Why Incentives Are a Tool of the Lazy Manager


Share on LinkedIn

“Let’s create an incentive plan!” 

That’s the rallying cry for lazy managers. Whether its lagging customer service survey scores, poor productivity, or dismal attendance, lazy managers think the solution is an an incentive.

Or perhaps a disincentive will do the trick! 

A three strikes and yer out sort of thing where bad employees receive marks on their permanent employment record which shouldn’t really be called permanent because we all know that employee won’t be there for very long anyway.

Why are incentives a tool of lazy managers

The short answer is incentives represent an apparent quick fix, which is tempting to a manager who doesn’t want to put in the real work.

Here’s a deeper look.

Who is Actually Motivated?

In a 1968 Harvard Business Review article, psychologist Frederick Herzberg made an interesting observation about incentives.

It’s the manager who is motivated, not necessarily the employee.

A manager might be motivated to improve customer service survey scores. Perhaps it’s part of her job review or she’s catching some flak from senior leadership. Maybe the manager is competitive and just wants her department to have the best score.

Whatever the reason, she’s desperate for results so she creates an incentive for employees who receive good survey scores.

But what about the employees?

The employees aren’t really motivated to deliver better service. Better service isn’t even part of the incentive. The incentive focuses on good survey scores, which is a crucial distinction.

So the employees might be motivated to earn the incentive. And some will step outside the lines to do it, even resorting to survey begging.

What the Lazy Manager Misses

A motivated employee wants to do something.

If employees are motivated to deliver better customer service, they’ll willingly put in extra effort and find their way around obstacles. Motivated employees will look at poor customer service survey scores as an opportunity to learn and get better, not a disastrous set-back in their quest to earn an incentive.

The lazy manager doesn’t see this. 

In my experience, the lazy manager will tell employees that survey scores need to improve. She’ll announce the incentive and she might explain why improvement is important to her. (“My boss is really upset about our latest survey scores!”)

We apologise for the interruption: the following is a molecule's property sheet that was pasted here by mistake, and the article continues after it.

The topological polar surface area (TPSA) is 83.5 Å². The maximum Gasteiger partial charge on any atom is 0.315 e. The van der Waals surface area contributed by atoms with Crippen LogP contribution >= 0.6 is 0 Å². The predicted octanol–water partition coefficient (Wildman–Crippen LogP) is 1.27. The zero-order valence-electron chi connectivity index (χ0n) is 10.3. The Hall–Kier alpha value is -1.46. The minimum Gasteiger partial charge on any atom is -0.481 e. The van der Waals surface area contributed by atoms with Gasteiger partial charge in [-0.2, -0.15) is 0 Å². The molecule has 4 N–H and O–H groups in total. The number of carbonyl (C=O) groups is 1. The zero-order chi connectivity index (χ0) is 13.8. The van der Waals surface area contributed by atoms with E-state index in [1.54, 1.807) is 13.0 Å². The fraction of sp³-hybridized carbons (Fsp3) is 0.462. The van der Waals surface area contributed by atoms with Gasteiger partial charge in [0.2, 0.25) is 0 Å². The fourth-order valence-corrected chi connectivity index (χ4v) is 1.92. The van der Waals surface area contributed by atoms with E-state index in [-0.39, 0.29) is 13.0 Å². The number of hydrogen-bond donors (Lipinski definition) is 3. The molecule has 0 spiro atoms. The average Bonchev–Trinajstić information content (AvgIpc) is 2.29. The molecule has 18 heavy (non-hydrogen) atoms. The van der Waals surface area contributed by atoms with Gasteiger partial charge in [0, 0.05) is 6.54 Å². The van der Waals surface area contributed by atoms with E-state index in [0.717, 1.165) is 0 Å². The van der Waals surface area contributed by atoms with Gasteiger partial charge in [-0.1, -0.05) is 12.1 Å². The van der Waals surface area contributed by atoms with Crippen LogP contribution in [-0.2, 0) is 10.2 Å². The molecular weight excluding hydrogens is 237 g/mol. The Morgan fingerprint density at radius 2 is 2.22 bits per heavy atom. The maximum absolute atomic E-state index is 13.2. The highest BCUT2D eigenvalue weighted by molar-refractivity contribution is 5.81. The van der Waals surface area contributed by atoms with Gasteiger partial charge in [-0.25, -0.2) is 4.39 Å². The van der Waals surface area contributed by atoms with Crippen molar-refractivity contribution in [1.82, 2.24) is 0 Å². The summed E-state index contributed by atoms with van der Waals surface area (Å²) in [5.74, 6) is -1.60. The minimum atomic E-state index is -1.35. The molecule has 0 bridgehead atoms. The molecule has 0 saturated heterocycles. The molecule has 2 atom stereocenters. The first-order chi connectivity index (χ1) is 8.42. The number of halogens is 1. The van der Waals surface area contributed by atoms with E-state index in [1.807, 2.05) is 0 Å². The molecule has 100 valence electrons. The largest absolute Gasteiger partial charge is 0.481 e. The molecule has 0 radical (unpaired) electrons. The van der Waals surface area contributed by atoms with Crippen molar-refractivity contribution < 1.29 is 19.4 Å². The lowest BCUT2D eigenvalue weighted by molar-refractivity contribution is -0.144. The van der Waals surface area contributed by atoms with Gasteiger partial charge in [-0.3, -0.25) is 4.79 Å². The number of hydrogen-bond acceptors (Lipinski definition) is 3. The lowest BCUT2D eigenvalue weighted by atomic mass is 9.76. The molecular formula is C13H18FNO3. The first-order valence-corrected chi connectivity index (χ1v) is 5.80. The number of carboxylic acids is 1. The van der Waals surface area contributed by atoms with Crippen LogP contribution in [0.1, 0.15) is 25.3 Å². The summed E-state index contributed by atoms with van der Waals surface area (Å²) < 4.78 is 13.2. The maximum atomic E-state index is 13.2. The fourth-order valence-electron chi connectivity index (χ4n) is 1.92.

But she won’t explain why the improvement is important to the employees, the company, or even the customers. She also won’t make a connection between her goals and what the employees want to achieve.

Lazy managers leave out the “Why?” completely when organizing an incentive plan.

They’re too lazy to investigate what’s causing lower survey scores. They don’t take the time to involve and engage employees. They just want quick action.

A Better Way

Let’s say you have an attendance problem.

The lazy manager will resort to an incentive (perfect attendance awards!) or a disincentive. Many customer service teams have elaborate attendance policies that make your head spin. And every one of those managers complains about employees who abuse the policy and do just enough to keep their job.

There’s a better way.

  • What if you made work a place employees wanted to come to?
  • What if you had a customer service vision that gave employees a clear purpose?
  • What if you hired people who wanted to do what you wanted them to do?

The problem with this plan is it takes time. The benefit is it works.

Daniel Pink decoded many myths of about employee motivation in his best-selling book, Drive. He discovered that employees really crave three things:

  1. Purpose. There’s got to be a point to all this work.
  2. Mastery. We want the ability to be good at what we do.
  3. Autonomy. It’s good to have some measure of control over the work we perform.

(You can read a review of the book and it’s application to customer service here.)

The short version is lazy managers won’t take that time. They’ll look for a shortcut and that shortcut is usually an incentive.

When I did research for The Service Culture Handbook, I never once heard a customer service leader talk about incentives as the key to a customer-focused culture. What I did consistently hear was leaders describing building a great service culture as a time-consuming task that required long-term commitment.